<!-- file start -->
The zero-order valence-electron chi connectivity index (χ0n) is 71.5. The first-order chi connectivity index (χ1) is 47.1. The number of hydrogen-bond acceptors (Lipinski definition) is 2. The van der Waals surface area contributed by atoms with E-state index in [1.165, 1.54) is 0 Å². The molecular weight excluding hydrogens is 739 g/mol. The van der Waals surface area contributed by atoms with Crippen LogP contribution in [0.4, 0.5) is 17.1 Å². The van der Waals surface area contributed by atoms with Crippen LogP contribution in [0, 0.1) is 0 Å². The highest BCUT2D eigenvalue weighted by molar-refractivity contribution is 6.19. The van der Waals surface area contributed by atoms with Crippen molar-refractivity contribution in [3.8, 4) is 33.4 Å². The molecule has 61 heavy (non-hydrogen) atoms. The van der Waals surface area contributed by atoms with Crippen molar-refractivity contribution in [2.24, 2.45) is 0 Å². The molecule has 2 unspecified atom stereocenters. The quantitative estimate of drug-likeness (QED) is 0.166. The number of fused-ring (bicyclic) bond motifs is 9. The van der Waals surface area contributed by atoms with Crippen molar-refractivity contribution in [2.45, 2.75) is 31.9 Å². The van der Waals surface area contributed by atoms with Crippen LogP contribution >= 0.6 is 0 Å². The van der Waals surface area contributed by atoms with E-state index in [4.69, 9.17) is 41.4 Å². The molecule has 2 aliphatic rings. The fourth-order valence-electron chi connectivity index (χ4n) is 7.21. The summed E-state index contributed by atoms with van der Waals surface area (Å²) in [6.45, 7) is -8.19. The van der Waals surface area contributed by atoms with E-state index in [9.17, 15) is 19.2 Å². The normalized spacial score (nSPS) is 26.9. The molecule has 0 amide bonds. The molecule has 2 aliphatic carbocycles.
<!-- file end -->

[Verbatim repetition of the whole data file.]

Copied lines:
The zero-order valence-electron chi connectivity index (χ0n) is 71.5. The first-order chi connectivity index (χ1) is 47.1. The number of hydrogen-bond acceptors (Lipinski definition) is 2. The van der Waals surface area contributed by atoms with E-state index in [1.165, 1.54) is 0 Å². The molecular weight excluding hydrogens is 739 g/mol. The van der Waals surface area contributed by atoms with Crippen LogP contribution in [0.4, 0.5) is 17.1 Å². The van der Waals surface area contributed by atoms with Crippen LogP contribution in [0, 0.1) is 0 Å². The highest BCUT2D eigenvalue weighted by molar-refractivity contribution is 6.19. The van der Waals surface area contributed by atoms with Crippen molar-refractivity contribution in [3.8, 4) is 33.4 Å². The molecule has 61 heavy (non-hydrogen) atoms. The van der Waals surface area contributed by atoms with Crippen molar-refractivity contribution in [2.24, 2.45) is 0 Å². The molecule has 2 unspecified atom stereocenters. The quantitative estimate of drug-likeness (QED) is 0.166. The number of fused-ring (bicyclic) bond motifs is 9. The van der Waals surface area contributed by atoms with Crippen molar-refractivity contribution in [2.45, 2.75) is 31.9 Å². The van der Waals surface area contributed by atoms with Crippen LogP contribution >= 0.6 is 0 Å². The van der Waals surface area contributed by atoms with E-state index in [4.69, 9.17) is 41.4 Å². The molecule has 2 aliphatic rings. The fourth-order valence-electron chi connectivity index (χ4n) is 7.21. The summed E-state index contributed by atoms with van der Waals surface area (Å²) in [6.45, 7) is -8.19. The van der Waals surface area contributed by atoms with E-state index in [9.17, 15) is 19.2 Å². The normalized spacial score (nSPS) is 26.9. The molecule has 0 amide bonds. The molecule has 2 aliphatic carbocycles.